Yet another pregabalin decision - application to amend struck out as abuse of process

The pregabalin litigation is very far from over.  As blogmeister Jeremy reported earlier this month, Mr Justice Arnold granted an injunction against Sandoz who were launching a full-label product, notwithstanding that he had considered the patent invalid in the decision now known as Warner-Lambert V (see posts here, here and here), because he had given permission to appeal and so there was a possibility that the Court of Appeal would find the patent valid.

That decision contained two other interesting pieces of information, as the judge reported:
The first is that on 16 October 2015 I gave both Mylan and Actavis on the one hand and Warner-Lambert on the other hand permission to appeal against my decisions with respect to insufficiency and I gave Warner-Lambert permission to appeal against my decision with respect to infringement under section 60(1)(c) (but not section 60(2)), subject to the qualification that I refused permission to appeal against my findings of fact. I gave the parties permission to appeal because I was satisfied that those appeals had a real prospect of success. Mylan has stated that it intends to seek expedition of its appeal. Actavis does not support expedition of the appeals, but Warner-Lambert does. It remains to be seen whether the Court of Appeal will order expedition, and when the hearing of the appeals will be fixed for.
The second development is that, in case both appeals on validity are unsuccessful, Warner-Lambert has launched a conditional application to amend the Patent. The proposed amendments fall into two categories. The first category consists of simple deletion of claims which were held to be invalid. Those proposed amendments are, as I understand it, uncontroversial. The second category consists of an amendment which does not amount to a simple deletion, but on the contrary, amounts to a re-writing of one of the existing claims. The proposed amendment is to what was claim 3 of the Patent and, following deletion of old claim 1, will become new claim 2. The amendment consists of adding to the end of the claim the words "caused by injury or infection of peripheral sensory nerves". The basis for that amendment is said to be the statement in [0006] of the Patent that "Neuropathic pain is caused by injury or infection of peripheral sensory nerves".
Now, just out, is the decision on the second development above - the conditional application to amend the patent, Generics (UK) Ltd (t/a Mylan) v Warner-Lambert Company LLC [2015] EWHC 3370 (Pat).  Presumably the Sandoz decision does not come under this numbering, so we can call the latest decision Warner-Lambert VI.

In a nutshell, Arnold J considered that there was no problem with the deletion of the invalid claims, but that the amendment to re-write claim 3 (relating to neuropathic pain) was an abuse of process.  It would require a new trial to consider the allowability of the amendment.  Therefore, the application was struck out as an abuse of the process of the court because because it could and should have been made prior to the original trial.  He rejected Pfizer's argument that it was the victim of procedural unfairness on the part of Mylan and Actavis in not raising the point about central neuropathic pain earlier than they did.  The judge noted:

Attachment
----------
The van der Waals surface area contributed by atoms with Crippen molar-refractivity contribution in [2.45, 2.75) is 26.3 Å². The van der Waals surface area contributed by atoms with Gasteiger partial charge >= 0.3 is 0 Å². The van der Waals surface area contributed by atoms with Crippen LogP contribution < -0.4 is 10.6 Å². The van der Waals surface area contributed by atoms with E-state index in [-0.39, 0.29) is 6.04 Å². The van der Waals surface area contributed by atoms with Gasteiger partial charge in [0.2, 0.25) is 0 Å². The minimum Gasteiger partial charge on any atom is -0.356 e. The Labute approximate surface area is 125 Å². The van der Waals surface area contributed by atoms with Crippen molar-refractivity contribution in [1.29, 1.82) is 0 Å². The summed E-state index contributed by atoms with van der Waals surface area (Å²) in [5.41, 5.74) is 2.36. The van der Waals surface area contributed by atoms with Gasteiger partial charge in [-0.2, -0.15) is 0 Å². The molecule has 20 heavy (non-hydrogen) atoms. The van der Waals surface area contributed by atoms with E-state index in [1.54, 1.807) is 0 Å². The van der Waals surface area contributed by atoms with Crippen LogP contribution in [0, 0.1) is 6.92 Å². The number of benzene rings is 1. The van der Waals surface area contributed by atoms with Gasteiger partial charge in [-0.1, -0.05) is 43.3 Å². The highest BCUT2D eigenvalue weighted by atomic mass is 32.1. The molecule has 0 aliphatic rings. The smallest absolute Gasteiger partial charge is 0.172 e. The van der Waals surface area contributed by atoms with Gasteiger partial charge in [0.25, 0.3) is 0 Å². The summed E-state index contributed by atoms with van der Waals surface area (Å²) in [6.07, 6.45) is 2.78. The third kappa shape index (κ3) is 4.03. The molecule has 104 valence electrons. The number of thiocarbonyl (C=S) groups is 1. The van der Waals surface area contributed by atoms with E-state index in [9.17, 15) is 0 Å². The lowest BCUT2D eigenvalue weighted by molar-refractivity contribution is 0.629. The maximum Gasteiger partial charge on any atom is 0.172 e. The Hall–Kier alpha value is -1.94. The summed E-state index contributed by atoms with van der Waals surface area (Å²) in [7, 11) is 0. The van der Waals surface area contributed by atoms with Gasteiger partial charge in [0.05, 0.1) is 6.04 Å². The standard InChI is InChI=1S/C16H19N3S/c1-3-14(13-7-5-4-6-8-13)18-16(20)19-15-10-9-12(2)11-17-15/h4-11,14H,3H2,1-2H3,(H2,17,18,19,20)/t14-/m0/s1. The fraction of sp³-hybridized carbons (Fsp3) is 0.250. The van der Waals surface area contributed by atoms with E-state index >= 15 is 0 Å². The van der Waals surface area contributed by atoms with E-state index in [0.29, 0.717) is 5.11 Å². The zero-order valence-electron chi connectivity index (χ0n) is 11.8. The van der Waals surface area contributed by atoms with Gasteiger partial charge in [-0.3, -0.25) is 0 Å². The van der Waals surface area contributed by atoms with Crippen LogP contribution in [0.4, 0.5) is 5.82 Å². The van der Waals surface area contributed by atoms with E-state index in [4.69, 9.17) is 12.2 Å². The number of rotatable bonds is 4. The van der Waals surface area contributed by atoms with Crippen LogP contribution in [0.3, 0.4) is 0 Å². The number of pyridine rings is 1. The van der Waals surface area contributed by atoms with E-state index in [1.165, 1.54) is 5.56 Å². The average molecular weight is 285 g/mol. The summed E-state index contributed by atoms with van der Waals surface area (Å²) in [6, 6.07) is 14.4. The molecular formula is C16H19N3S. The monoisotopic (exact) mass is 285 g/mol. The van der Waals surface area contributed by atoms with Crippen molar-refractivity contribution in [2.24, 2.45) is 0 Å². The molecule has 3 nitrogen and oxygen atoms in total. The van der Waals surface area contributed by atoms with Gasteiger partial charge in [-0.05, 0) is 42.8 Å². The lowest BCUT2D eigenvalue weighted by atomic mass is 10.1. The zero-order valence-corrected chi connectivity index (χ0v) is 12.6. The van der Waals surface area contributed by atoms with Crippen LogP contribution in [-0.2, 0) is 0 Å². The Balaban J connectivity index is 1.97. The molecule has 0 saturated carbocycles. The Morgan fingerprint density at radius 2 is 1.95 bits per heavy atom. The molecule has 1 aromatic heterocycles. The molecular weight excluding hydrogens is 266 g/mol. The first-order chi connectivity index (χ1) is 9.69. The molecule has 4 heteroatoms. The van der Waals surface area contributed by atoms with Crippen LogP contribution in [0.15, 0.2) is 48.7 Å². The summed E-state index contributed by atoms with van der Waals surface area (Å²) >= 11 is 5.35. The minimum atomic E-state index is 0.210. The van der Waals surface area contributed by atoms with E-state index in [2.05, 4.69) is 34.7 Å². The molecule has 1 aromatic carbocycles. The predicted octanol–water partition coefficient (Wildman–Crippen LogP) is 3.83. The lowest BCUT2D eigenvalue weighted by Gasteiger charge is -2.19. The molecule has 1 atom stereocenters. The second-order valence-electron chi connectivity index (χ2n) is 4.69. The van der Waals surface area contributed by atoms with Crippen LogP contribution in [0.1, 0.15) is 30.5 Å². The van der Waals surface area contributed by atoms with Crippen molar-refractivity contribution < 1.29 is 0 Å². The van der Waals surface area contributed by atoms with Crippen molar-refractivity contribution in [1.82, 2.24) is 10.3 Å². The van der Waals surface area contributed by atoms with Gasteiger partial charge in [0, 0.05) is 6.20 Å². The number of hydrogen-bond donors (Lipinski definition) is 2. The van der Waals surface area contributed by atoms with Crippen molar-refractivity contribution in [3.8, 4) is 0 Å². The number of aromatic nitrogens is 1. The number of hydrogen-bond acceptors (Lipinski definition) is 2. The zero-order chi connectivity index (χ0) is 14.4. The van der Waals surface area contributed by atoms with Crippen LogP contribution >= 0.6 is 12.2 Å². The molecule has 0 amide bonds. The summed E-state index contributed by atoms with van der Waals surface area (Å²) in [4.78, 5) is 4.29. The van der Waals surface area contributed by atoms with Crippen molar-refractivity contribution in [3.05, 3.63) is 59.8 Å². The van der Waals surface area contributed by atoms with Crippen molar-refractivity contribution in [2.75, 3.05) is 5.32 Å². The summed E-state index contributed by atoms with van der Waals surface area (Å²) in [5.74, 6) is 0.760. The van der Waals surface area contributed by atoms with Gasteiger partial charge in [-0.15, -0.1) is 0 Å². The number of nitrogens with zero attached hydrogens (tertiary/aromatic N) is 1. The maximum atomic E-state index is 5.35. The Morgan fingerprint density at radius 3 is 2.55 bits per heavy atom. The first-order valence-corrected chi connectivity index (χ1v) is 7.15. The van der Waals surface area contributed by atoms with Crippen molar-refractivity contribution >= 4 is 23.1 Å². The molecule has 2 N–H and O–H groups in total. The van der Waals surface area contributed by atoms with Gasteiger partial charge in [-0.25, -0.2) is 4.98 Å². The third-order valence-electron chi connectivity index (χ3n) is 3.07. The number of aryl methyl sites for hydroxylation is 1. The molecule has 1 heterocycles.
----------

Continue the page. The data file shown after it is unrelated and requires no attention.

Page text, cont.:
It is true that the consequence (subject to the outcome of the appeals) will be that claim 3 is invalid and must be deleted, but that consequence is attributable to Warner-Lambert electing to defend the insufficiency attack on claim 3 in the way in which it did, which proved unsuccessful (subject to the outcome of the appeals), and not making a conditional application to amend before trial. As the cases show, Warner-Lambert is not the first patentee to have made that mistake. 

What is interesting to this Kat is that of course it would have been open to Pfizer/Warner-Lambert to go to the EPO and seek the same amendment using the central limitation procedure.  The patent was already amended using central limitation on 22 September 2014 to restrict to pregabalin only, the claims previously having recited a larger group of compounds.  However, a limitation application cannot be conditional - if the limitation application is accepted, the patent will be amended.  Also, limitation would have effect for all designated contracting states, not just the UK.  So this would not give Pfizer the same procedural flexibility.  What happens if an unconditional limitation application is now made before the appeal is over is not clear to this Kat - something similar happened in Samsung Electronics Co LTD v Apple Retail UK LTD & Anor [2014] EWCA Civ 250 (reported by IPKat here), which made it clear that the central limitation route was permissible, but left it open to the Court of Appeal, once the limitation proceedings were concluded, to decide that the appeal proceedings might constitute an abuse of process.  So probably one way or another the central limitation route cannot circumvent the current strike-out decision.

The first development reported above in the decision against Sandoz is the appeal and cross-appeal in the main case.  This is referred to in [145] of the latest judgment, and this Kat, hoping for news of the appeal, was disappointed - Arnold J reports "I do not know when the appeals from Warner-Lambert V will be heard, and in particular whether they will be expedited by the Court of Appeal".  This Kat very much looks forward to news of whether expedition is ordered.

Yet another pregabalin decision - application to amend struck out as abuse of process Yet another pregabalin decision - application to amend struck out as abuse of process Reviewed by Darren Smyth on Wednesday, November 25, 2015 Rating: 5

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